Inside tiny house village where rent starts at $600 and homes come with full kitchen but it’s not a permanent solution

A charity has created a series of tiny home villages to help address the homelessness crisis among veterans.

Homes for Heroes is a national charity in Canada that uses tiny homes and the benefits that come with them to accommodate those from military service who have struggled since returning home.

The charity has now founded two villages, and a third will follow this year


The charity has now founded two villages, and a third will follow this yearPhoto credit: Homes For Heroes Foundation

According to Homes for Heroes, about 5,000 veterans are at risk of homelessness in Canada alone.

The organization explains: “[We] will provide them with housing, resources, services and training to enable them to make a successful transition back to civilian life.”

On October 28, 2019, Calgary’s first Village opened after David Howard, the charity’s co-founder, met with over 200 veterans to find out how they could be helped.

He told Business Insider, “They said, ‘Look, we want to get on a program, not just a house, and get help with the things that we’re working on.”

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Howard noted that this isn’t a permanent home for the veterans, but an important stepping stone for them to get back on their feet.

There is hope that veterans who are being helped and who eventually leave their tiny homes to make room for others will return as mentors.

The co-founder said: “For some it could be 14 months, for others up to three years. It really depends on their program.”

Tenants moved into the first village on November 1, 2019 and were only required to pay $600 per month in rent once they had access to financing.

This number covers household expenses, job placement, medical services, PTSD counseling, and education.

Veterans must apply and complete a needs assessment. Places are then awarded to those deemed most likely to be successful in the program.

As of 2019, the charity established another Veterans Village in Edmonton and is preparing another in Kingston, Ontario.

The built and under-construction villages consist of 15 to 25 tiny houses facing each other “to facilitate peer-to-peer support”.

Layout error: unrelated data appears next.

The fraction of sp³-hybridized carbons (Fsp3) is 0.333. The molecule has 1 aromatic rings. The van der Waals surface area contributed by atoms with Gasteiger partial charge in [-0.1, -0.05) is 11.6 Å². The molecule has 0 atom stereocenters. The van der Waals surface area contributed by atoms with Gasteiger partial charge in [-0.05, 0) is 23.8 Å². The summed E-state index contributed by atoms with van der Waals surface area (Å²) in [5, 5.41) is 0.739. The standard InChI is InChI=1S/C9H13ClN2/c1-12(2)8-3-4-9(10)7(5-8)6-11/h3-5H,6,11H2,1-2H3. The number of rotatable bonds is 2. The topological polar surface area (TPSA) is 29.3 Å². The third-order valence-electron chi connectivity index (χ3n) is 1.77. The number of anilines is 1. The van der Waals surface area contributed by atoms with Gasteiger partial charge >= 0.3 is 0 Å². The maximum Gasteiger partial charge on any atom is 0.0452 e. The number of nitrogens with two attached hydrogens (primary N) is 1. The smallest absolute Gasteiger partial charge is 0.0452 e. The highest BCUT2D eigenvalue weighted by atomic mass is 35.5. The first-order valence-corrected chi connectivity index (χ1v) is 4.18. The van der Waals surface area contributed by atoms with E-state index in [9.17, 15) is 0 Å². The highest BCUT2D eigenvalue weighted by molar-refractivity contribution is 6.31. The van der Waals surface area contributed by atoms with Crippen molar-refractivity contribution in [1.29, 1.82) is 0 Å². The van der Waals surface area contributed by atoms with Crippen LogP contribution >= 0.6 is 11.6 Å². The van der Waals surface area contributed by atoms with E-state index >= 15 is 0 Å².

ATCO’s 275 square meter houses are fully equipped with a double Murphy bed, a sitting area, a bathroom and a kitchen.

The advantages of such a small design are that the energy costs for each house are low and they are efficient and have low running costs.

Each park or village also has a resource center, social workers, community garden, and other facilities that benefit veterans.

Residents have easy access to public transportation and access to peer-to-peer support programs.

As an additional nod to their service and place in history, the tiny houses each bear a name that pays tribute to Canada’s military heroes.

The organization explains on its website, “Each of our tiny homes is named for and in honor of one of Canada’s military heroes who made the greatest sacrifice in the service of our country.”

“Should the next of kin of Canada’s fallen loved ones wish their loved ones to be commemorated in this way, we invite them to submit a request on our website.”

The charity plans to build a total of 20 small home villages across Canada.

Howard told the Financial Post: “Our team has worked very hard over the past few years to plan a Veterans Village in the great city of Kingston.

“We are very excited to begin construction and take a step closer to helping those who once stood guard for Canada in Kingston and the surrounding area.”

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“We would like to thank all levels of government, our national and local funding partners and our amazing local volunteer governance team for their dedication to this project.”

It is hoped that the Kingston Veterans Village will be completed by November.

Aila Slisco

Aila Slisco is a Dailynationtoday U.S. News Reporter based in London. His focus is on U.S. politics and the environment. He has covered climate change extensively, as well as healthcare and crime. Aila Slisco joined Dailynationtoday in 2023 from the Daily Express and previously worked for Chemist and Druggist and the Jewish Chronicle. He is a graduate of Cambridge University. Languages: English. You can get in touch with me by emailing:

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